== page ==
Six of GM’s 11 global board members are women, an admirable percentage. But the numbers are worse elsewhere. At Toyota, just 13% of board members are women; Hyundai and Kia have no women in any position as high as vice president. The auto industry lags behind the rest of the world: women in corporate America at large occupy 21% of C-suite offices, 30% of VP-level roles and 38% of managerial roles, while the auto industry places women in 13% of C-suites, 18% of VP-level spots, and 20% of managerial positions, according to Catalyst, a nonprofit that advocates for women in industry.

This isn’t good enough. Today car companies face difficult questions about brand identity and mobility — concepts they’ve never had to contemplate before now. They are evaluating who they are — there’s that question again — in a world increasingly oriented toward mobility rather than mechanical transport, electric motors rather than V8 engines.

How did a movie review about Matt Damon racing cars ended up criticizing business practices in Japan and South Korea? She even calls the industry a “patriarchal wasteland”. Here’s a crazy thought: Maybe there’s a low percentage of women in the car industry because there’s a low percentage of women who are interested in cars in general?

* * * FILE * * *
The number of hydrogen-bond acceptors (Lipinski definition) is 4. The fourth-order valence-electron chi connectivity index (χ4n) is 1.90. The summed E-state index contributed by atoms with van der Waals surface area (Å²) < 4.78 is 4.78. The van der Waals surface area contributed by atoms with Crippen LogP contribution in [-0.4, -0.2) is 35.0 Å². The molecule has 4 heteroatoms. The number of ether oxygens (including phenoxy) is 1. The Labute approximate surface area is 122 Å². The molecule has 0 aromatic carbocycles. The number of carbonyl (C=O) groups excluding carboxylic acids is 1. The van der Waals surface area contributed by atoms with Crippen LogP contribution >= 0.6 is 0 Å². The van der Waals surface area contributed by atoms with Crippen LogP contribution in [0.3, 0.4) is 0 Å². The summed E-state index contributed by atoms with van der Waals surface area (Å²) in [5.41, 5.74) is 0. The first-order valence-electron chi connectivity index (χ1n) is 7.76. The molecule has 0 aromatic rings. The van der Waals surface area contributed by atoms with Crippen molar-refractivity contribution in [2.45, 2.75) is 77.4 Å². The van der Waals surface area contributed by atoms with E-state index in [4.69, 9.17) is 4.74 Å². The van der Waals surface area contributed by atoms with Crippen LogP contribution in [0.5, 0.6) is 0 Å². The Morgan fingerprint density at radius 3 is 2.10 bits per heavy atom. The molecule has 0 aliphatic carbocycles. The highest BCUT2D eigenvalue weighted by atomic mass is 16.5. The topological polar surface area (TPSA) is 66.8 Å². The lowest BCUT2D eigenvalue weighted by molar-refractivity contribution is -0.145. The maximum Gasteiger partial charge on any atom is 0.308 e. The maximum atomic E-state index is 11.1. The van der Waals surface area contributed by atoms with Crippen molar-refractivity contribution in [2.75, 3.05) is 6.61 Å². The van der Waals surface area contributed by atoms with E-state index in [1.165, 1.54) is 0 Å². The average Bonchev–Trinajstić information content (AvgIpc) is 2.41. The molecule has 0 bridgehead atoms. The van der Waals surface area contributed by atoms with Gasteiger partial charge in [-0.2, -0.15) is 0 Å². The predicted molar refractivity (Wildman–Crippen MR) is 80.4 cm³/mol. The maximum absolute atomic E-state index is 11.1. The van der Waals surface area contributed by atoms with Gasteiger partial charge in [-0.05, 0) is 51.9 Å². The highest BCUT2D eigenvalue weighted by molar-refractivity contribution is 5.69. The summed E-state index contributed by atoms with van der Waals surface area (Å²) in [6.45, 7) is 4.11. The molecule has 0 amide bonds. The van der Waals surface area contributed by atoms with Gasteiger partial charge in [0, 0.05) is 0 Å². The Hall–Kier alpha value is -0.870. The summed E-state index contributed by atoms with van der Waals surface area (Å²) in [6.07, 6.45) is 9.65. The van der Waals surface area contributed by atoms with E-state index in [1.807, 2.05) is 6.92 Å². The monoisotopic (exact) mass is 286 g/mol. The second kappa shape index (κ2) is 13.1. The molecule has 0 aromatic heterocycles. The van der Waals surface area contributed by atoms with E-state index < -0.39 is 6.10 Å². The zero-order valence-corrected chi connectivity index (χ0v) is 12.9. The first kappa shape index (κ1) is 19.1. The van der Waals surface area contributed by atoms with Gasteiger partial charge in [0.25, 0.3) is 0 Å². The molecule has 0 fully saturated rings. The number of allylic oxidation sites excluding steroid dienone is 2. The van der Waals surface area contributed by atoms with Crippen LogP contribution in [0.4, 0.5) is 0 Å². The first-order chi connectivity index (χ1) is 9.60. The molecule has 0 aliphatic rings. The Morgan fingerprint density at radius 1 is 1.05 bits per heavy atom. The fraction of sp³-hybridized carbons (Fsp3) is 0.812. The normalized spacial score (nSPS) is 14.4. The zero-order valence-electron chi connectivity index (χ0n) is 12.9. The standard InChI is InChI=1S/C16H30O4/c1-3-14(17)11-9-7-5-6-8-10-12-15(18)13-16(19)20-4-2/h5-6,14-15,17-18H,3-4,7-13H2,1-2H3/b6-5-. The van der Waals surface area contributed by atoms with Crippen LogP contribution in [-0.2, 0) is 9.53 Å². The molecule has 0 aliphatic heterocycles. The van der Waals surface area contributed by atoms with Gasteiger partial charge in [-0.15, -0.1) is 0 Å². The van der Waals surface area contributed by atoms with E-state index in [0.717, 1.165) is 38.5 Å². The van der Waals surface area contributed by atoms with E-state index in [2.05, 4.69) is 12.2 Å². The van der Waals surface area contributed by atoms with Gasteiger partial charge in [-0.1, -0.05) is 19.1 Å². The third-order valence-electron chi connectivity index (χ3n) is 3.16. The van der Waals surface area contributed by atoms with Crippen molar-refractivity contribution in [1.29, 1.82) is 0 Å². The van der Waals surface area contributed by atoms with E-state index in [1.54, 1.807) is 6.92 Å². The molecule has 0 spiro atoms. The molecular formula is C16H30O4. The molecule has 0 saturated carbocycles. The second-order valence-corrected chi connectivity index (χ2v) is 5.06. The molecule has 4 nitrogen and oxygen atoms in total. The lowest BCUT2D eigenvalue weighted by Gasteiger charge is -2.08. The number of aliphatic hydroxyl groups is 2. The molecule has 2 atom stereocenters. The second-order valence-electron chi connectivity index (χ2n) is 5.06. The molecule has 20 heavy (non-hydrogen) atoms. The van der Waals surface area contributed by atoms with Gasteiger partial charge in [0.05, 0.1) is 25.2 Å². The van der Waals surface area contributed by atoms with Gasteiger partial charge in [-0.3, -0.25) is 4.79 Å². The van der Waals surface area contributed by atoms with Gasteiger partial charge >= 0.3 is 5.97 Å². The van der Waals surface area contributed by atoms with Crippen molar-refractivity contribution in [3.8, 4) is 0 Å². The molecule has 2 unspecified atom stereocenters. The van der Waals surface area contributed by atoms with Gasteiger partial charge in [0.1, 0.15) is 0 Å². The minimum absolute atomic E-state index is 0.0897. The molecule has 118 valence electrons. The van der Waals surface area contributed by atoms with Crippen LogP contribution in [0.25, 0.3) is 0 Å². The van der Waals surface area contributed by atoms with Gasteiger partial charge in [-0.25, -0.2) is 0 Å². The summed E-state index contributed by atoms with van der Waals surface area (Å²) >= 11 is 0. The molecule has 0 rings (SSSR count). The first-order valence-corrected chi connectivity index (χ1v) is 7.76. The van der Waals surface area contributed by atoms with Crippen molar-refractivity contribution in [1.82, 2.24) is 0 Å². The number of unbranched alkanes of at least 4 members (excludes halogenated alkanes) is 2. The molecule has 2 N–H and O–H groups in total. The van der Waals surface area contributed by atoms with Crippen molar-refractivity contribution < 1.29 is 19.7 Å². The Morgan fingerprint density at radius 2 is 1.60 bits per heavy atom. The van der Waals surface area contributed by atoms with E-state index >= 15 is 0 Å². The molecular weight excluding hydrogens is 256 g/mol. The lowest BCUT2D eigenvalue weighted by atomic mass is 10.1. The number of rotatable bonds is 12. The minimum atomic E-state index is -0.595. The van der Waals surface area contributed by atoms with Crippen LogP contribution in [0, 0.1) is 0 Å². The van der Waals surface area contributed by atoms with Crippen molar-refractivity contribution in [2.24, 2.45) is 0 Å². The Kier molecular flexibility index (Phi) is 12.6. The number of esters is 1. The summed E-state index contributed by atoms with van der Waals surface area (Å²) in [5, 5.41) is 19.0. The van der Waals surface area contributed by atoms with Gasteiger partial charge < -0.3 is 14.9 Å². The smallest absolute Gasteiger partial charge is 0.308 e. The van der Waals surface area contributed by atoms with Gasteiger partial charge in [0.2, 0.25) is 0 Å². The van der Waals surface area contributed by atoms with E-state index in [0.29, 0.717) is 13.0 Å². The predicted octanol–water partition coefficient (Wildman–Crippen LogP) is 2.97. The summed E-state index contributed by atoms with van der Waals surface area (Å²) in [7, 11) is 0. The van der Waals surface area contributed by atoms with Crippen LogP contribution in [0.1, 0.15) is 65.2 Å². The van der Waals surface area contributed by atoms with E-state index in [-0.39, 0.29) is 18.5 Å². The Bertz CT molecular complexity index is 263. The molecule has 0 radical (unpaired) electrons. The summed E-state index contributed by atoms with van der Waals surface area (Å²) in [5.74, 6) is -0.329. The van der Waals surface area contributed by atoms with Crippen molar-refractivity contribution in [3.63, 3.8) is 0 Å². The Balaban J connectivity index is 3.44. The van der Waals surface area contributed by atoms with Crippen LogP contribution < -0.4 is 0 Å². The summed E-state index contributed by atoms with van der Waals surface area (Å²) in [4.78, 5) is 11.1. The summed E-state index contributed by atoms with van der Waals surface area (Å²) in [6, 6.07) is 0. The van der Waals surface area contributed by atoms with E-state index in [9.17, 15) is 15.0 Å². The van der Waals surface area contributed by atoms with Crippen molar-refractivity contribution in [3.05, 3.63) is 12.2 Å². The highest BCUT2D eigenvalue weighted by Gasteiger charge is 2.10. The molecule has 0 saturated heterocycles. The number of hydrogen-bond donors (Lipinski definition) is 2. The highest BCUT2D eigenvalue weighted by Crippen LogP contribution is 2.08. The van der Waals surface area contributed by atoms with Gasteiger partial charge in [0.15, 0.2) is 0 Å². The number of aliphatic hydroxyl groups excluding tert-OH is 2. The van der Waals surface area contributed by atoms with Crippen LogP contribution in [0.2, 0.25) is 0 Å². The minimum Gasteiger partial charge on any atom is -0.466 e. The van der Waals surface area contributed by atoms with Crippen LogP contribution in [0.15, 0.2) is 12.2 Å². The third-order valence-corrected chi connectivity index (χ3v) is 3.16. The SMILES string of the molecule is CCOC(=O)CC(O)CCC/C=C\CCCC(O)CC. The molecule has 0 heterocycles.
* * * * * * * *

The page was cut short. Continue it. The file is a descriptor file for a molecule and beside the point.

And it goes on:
The article concludes:

Ford v Ferrari puts in stark relief the stunted mentality of previous generations. Carroll Shelby, crystalized by Hollywood like a mosquito in amber, is its totem artifact of generations dead and gone. For those who are serious about making brilliant, thrilling, innovative vehicles in the modern age, he’s best left behind.

Reactions to the Review

The “review” generated hundreds of comments on each site it was posted on. Nearly all of the comments (many of them written by women) bash the critic senseless.

In Conclusion

Hannah Elliot’s “review” couldn’t be more superficial. It solely focused on the sex, the skin color and the sexual orientation of the characters in the movie (which are based on actual people). And therein lies the hypocrisy of the “diversity gurus” of the modern age: Instead of judging people by who they are, they judge people by what they are.

This hypocrisy is being applied to movie reviews: Instead of judging a movie by what it is, they are judged by who’s in them. Are there enough LGBTQ+? Are there enough “strong” feminist women? Are there enough minorities? What percentage of words are said by each group? Movies are now evaluated on these criteria. And this is killing the movie industry. And maybe that’s what they want.